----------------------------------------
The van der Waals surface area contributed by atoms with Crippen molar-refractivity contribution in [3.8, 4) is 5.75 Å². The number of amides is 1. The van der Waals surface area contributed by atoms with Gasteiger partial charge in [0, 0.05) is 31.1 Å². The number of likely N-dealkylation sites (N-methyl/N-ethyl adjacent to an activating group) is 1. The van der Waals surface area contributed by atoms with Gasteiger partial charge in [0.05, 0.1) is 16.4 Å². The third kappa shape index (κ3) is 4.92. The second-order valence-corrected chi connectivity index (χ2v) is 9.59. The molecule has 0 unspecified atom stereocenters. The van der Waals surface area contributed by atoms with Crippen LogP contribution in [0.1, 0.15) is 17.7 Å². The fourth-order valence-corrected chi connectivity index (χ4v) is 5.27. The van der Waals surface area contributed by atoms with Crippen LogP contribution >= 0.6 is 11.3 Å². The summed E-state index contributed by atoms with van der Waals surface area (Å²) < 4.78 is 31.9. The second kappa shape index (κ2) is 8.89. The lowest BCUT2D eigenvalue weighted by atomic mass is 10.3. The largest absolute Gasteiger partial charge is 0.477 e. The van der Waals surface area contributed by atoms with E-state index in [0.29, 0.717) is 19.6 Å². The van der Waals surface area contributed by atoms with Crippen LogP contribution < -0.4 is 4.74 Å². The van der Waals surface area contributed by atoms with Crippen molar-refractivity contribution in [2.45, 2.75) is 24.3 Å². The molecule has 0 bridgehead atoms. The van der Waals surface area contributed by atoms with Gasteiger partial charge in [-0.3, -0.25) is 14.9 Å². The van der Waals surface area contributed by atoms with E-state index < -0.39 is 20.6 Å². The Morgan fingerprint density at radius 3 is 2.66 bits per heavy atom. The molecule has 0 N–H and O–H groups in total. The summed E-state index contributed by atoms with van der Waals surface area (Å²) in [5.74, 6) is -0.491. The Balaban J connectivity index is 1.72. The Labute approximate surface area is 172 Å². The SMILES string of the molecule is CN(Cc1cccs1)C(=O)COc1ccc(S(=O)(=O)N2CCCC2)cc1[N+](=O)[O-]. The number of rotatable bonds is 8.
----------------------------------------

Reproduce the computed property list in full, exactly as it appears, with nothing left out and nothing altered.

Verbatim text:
The van der Waals surface area contributed by atoms with Crippen molar-refractivity contribution in [3.8, 4) is 5.75 Å². The number of amides is 1. The van der Waals surface area contributed by atoms with Gasteiger partial charge in [0, 0.05) is 31.1 Å². The number of likely N-dealkylation sites (N-methyl/N-ethyl adjacent to an activating group) is 1. The van der Waals surface area contributed by atoms with Gasteiger partial charge in [0.05, 0.1) is 16.4 Å². The third kappa shape index (κ3) is 4.92. The second-order valence-corrected chi connectivity index (χ2v) is 9.59. The molecule has 0 unspecified atom stereocenters. The van der Waals surface area contributed by atoms with Crippen LogP contribution in [0.1, 0.15) is 17.7 Å². The fourth-order valence-corrected chi connectivity index (χ4v) is 5.27. The van der Waals surface area contributed by atoms with Crippen LogP contribution >= 0.6 is 11.3 Å². The summed E-state index contributed by atoms with van der Waals surface area (Å²) < 4.78 is 31.9. The second kappa shape index (κ2) is 8.89. The lowest BCUT2D eigenvalue weighted by atomic mass is 10.3. The largest absolute Gasteiger partial charge is 0.477 e. The van der Waals surface area contributed by atoms with E-state index in [0.29, 0.717) is 19.6 Å². The van der Waals surface area contributed by atoms with Crippen LogP contribution < -0.4 is 4.74 Å². The van der Waals surface area contributed by atoms with Crippen molar-refractivity contribution in [2.45, 2.75) is 24.3 Å². The molecule has 0 bridgehead atoms. The van der Waals surface area contributed by atoms with Gasteiger partial charge in [-0.3, -0.25) is 14.9 Å². The van der Waals surface area contributed by atoms with E-state index < -0.39 is 20.6 Å². The Morgan fingerprint density at radius 3 is 2.66 bits per heavy atom. The molecule has 0 N–H and O–H groups in total. The summed E-state index contributed by atoms with van der Waals surface area (Å²) in [5.74, 6) is -0.491. The Balaban J connectivity index is 1.72. The Labute approximate surface area is 172 Å². The SMILES string of the molecule is CN(Cc1cccs1)C(=O)COc1ccc(S(=O)(=O)N2CCCC2)cc1[N+](=O)[O-]. The number of rotatable bonds is 8.